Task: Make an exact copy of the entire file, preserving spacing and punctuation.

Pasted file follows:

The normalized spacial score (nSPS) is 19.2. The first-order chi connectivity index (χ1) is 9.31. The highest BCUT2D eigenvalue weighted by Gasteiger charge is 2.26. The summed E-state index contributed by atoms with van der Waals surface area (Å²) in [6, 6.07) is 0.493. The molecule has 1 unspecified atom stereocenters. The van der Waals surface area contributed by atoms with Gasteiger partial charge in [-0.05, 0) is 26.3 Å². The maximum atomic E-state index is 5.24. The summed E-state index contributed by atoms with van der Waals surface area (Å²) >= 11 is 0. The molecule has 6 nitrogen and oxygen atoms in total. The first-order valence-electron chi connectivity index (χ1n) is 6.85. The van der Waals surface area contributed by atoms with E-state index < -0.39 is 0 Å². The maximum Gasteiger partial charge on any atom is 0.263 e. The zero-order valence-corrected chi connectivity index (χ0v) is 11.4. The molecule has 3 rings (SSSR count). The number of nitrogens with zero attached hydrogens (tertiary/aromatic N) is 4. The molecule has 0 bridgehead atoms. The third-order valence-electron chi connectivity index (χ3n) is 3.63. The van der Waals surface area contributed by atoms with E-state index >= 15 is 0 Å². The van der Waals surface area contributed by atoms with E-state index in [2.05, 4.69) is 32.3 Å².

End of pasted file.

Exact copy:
The normalized spacial score (nSPS) is 19.2. The first-order chi connectivity index (χ1) is 9.31. The highest BCUT2D eigenvalue weighted by Gasteiger charge is 2.26. The summed E-state index contributed by atoms with van der Waals surface area (Å²) in [6, 6.07) is 0.493. The molecule has 1 unspecified atom stereocenters. The van der Waals surface area contributed by atoms with Gasteiger partial charge in [-0.05, 0) is 26.3 Å². The maximum atomic E-state index is 5.24. The summed E-state index contributed by atoms with van der Waals surface area (Å²) >= 11 is 0. The molecule has 6 nitrogen and oxygen atoms in total. The first-order valence-electron chi connectivity index (χ1n) is 6.85. The van der Waals surface area contributed by atoms with E-state index < -0.39 is 0 Å². The maximum Gasteiger partial charge on any atom is 0.263 e. The zero-order valence-corrected chi connectivity index (χ0v) is 11.4. The molecule has 3 rings (SSSR count). The number of nitrogens with zero attached hydrogens (tertiary/aromatic N) is 4. The molecule has 0 bridgehead atoms. The third-order valence-electron chi connectivity index (χ3n) is 3.63. The van der Waals surface area contributed by atoms with E-state index >= 15 is 0 Å². The van der Waals surface area contributed by atoms with E-state index in [2.05, 4.69) is 32.3 Å².